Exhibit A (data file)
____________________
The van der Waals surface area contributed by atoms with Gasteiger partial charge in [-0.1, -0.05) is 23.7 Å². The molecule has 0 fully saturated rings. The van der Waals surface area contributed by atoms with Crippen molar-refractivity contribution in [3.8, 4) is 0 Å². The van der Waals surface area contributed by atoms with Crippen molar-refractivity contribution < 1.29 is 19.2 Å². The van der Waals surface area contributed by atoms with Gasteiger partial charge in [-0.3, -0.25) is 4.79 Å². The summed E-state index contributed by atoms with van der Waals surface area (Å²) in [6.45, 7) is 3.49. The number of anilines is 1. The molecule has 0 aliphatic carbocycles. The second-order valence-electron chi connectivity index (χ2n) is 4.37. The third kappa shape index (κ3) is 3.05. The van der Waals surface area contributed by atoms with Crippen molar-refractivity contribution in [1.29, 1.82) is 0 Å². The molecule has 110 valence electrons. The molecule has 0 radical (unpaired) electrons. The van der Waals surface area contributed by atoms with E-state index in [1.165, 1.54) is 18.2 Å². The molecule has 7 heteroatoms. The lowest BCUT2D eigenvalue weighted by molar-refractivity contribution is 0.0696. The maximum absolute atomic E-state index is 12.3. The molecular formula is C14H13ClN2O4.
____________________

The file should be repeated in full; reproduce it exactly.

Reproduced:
The van der Waals surface area contributed by atoms with Gasteiger partial charge in [-0.1, -0.05) is 23.7 Å². The molecule has 0 fully saturated rings. The van der Waals surface area contributed by atoms with Crippen molar-refractivity contribution in [3.8, 4) is 0 Å². The van der Waals surface area contributed by atoms with Crippen molar-refractivity contribution < 1.29 is 19.2 Å². The van der Waals surface area contributed by atoms with Gasteiger partial charge in [-0.3, -0.25) is 4.79 Å². The summed E-state index contributed by atoms with van der Waals surface area (Å²) in [6.45, 7) is 3.49. The number of anilines is 1. The molecule has 0 aliphatic carbocycles. The second-order valence-electron chi connectivity index (χ2n) is 4.37. The third kappa shape index (κ3) is 3.05. The van der Waals surface area contributed by atoms with Crippen molar-refractivity contribution in [1.29, 1.82) is 0 Å². The molecule has 110 valence electrons. The molecule has 0 radical (unpaired) electrons. The van der Waals surface area contributed by atoms with E-state index in [1.165, 1.54) is 18.2 Å². The molecule has 7 heteroatoms. The lowest BCUT2D eigenvalue weighted by molar-refractivity contribution is 0.0696. The maximum absolute atomic E-state index is 12.3. The molecular formula is C14H13ClN2O4.